In another aspect of the invention, a method of inferring user intent in a search input based on resolving ambiguous portions of the search input includes providing access to a set of content items. Each of the content items is associated with metadata that describes the corresponding content item. The method also includes receiving search input from the user. The search input is intended by the user to identify at least one desired content item. The method also includes determining whether or not a portion of the search input contains an ambiguous identifier. The ambiguous identifier being intended by the user to identify, at least in part, the at least one desired content item. Upon a condition in which a portion of the search input contains an ambiguous identifier, the method includes: inferring a meaning for the ambiguous identifier based on matching portions of the search input to preferences of the user described by a user preference signature, selecting content items from the set of content items based on comparing the search input and the inferred meaning of the ambiguous identifier with metadata associated with the content item, and, upon a condition in which the search input does not contain an ambiguous identifier, selecting content items from the set of content items based on comparing the search input with metadata associated with the content items.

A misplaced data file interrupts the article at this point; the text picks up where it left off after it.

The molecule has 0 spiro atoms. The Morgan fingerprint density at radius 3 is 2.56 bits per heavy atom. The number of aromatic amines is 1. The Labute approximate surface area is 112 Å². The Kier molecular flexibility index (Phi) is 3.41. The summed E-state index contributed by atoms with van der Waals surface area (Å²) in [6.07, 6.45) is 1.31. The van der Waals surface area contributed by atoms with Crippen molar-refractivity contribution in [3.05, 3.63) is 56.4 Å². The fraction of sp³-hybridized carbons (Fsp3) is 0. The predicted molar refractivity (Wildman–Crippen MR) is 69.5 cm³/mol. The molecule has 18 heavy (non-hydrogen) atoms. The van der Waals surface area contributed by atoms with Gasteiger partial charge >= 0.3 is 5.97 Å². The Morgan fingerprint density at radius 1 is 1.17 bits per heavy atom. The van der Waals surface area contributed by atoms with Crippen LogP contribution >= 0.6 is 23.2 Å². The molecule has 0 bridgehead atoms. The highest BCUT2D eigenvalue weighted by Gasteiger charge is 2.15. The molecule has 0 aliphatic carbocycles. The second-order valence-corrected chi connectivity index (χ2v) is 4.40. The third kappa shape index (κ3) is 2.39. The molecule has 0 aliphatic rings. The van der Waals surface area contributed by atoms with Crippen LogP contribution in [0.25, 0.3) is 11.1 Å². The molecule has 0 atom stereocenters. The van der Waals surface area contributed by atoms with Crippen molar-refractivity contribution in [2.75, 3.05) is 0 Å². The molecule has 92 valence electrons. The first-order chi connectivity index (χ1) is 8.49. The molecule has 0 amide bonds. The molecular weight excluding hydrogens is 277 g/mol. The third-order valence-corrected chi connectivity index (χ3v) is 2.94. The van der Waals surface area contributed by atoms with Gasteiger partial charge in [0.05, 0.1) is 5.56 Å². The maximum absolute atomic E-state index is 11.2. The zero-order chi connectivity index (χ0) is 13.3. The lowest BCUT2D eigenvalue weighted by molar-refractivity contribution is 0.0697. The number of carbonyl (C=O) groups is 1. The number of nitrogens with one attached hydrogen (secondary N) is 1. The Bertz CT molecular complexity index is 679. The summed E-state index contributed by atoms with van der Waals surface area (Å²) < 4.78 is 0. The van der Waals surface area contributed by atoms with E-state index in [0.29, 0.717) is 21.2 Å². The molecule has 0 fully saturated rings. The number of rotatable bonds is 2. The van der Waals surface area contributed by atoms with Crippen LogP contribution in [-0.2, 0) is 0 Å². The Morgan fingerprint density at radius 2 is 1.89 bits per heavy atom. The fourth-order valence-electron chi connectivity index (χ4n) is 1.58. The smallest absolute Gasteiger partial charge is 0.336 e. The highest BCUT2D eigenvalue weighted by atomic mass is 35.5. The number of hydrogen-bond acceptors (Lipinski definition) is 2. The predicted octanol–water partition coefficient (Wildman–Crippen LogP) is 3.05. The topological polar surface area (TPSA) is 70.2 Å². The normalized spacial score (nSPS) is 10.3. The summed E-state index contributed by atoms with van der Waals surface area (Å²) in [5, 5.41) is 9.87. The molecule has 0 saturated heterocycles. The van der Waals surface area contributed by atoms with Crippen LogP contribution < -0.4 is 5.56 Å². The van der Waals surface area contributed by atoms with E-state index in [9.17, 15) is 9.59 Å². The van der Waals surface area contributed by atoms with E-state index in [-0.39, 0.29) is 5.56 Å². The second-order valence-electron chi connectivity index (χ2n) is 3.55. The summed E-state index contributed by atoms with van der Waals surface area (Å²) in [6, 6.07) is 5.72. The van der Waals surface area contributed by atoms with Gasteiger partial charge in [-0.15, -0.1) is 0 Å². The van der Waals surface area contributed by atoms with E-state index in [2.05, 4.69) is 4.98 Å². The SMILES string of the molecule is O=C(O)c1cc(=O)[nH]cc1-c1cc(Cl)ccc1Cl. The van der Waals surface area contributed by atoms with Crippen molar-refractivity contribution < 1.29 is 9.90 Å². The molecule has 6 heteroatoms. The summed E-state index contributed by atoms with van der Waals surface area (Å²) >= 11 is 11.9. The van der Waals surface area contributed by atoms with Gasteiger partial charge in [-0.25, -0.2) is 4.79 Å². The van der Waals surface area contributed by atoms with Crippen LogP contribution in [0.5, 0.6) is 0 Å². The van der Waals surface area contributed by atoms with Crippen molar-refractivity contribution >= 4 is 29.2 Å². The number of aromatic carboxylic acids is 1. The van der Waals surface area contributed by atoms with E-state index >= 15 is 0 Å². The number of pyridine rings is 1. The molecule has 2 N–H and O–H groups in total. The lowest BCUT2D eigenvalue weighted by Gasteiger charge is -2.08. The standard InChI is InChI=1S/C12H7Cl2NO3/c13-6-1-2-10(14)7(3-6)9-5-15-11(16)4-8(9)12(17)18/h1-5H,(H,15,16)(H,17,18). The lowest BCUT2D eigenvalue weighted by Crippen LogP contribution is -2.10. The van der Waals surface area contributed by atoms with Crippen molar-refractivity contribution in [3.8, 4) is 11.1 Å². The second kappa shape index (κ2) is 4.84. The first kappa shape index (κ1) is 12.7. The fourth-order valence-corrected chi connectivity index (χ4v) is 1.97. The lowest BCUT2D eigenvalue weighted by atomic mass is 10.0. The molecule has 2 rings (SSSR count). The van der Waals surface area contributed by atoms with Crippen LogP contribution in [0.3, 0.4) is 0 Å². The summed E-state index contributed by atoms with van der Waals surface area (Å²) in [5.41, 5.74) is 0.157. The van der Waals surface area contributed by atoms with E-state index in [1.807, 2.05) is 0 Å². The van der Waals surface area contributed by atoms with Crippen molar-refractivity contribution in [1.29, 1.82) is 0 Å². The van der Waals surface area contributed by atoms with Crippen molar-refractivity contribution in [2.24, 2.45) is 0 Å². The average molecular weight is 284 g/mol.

Any of the aspects listed above can be combined with any of the other aspects listed above and/or with the techniques disclosed herein.
For a more complete understanding of various embodiments of the present invention, reference is now made to the following descriptions taken in connection with the accompanying drawings in which:
Preferred embodiments of the invention include methods of and systems for inferring user's intent and satisfying that intent in a conversational exchange. Certain implementations are able to resolve ambiguities in user input, maintain state of intent, entities, and/or attributes associated with the conversational exchange, tailor responses to match user's preferences, infer conversational boundaries that start a new topic (i.e. infer a change of a conversational session), and/or engage in a minimal dialog to understand user intent. The concepts that follow are used to describe embodiments of the invention.